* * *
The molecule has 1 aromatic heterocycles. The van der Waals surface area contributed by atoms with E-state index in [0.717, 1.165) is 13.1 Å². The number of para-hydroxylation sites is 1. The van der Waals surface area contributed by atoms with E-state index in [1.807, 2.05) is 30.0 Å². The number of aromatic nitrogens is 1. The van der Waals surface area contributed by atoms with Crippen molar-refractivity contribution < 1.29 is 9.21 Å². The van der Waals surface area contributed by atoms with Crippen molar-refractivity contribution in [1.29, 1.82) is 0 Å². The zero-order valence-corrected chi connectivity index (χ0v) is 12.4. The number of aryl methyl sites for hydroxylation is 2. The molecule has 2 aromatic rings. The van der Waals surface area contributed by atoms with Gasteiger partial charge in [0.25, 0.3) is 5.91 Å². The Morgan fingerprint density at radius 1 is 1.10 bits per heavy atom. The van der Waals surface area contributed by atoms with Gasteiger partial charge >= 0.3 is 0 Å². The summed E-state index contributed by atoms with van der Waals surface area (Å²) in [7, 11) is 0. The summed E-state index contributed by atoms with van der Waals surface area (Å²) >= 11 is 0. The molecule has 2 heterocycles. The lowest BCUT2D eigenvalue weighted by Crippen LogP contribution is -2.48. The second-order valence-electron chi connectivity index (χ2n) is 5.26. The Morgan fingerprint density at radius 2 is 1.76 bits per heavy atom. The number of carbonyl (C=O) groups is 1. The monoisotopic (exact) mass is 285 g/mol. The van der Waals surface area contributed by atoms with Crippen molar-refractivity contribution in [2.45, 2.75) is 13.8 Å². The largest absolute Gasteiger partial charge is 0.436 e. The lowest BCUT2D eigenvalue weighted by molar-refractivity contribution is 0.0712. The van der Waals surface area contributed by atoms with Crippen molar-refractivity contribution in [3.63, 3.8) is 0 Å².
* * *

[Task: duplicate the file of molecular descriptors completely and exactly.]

The molecule has 1 aromatic heterocycles. The van der Waals surface area contributed by atoms with E-state index in [0.717, 1.165) is 13.1 Å². The number of para-hydroxylation sites is 1. The van der Waals surface area contributed by atoms with E-state index in [1.807, 2.05) is 30.0 Å². The number of aromatic nitrogens is 1. The van der Waals surface area contributed by atoms with Crippen molar-refractivity contribution < 1.29 is 9.21 Å². The van der Waals surface area contributed by atoms with Crippen molar-refractivity contribution in [1.29, 1.82) is 0 Å². The zero-order valence-corrected chi connectivity index (χ0v) is 12.4. The number of aryl methyl sites for hydroxylation is 2. The molecule has 2 aromatic rings. The van der Waals surface area contributed by atoms with Gasteiger partial charge in [0.25, 0.3) is 5.91 Å². The Morgan fingerprint density at radius 1 is 1.10 bits per heavy atom. The van der Waals surface area contributed by atoms with Gasteiger partial charge >= 0.3 is 0 Å². The summed E-state index contributed by atoms with van der Waals surface area (Å²) in [7, 11) is 0. The summed E-state index contributed by atoms with van der Waals surface area (Å²) >= 11 is 0. The molecule has 2 heterocycles. The lowest BCUT2D eigenvalue weighted by Crippen LogP contribution is -2.48. The second-order valence-electron chi connectivity index (χ2n) is 5.26. The Morgan fingerprint density at radius 2 is 1.76 bits per heavy atom. The number of carbonyl (C=O) groups is 1. The monoisotopic (exact) mass is 285 g/mol. The van der Waals surface area contributed by atoms with Crippen molar-refractivity contribution in [2.45, 2.75) is 13.8 Å². The largest absolute Gasteiger partial charge is 0.436 e. The lowest BCUT2D eigenvalue weighted by molar-refractivity contribution is 0.0712. The van der Waals surface area contributed by atoms with Crippen molar-refractivity contribution in [3.63, 3.8) is 0 Å².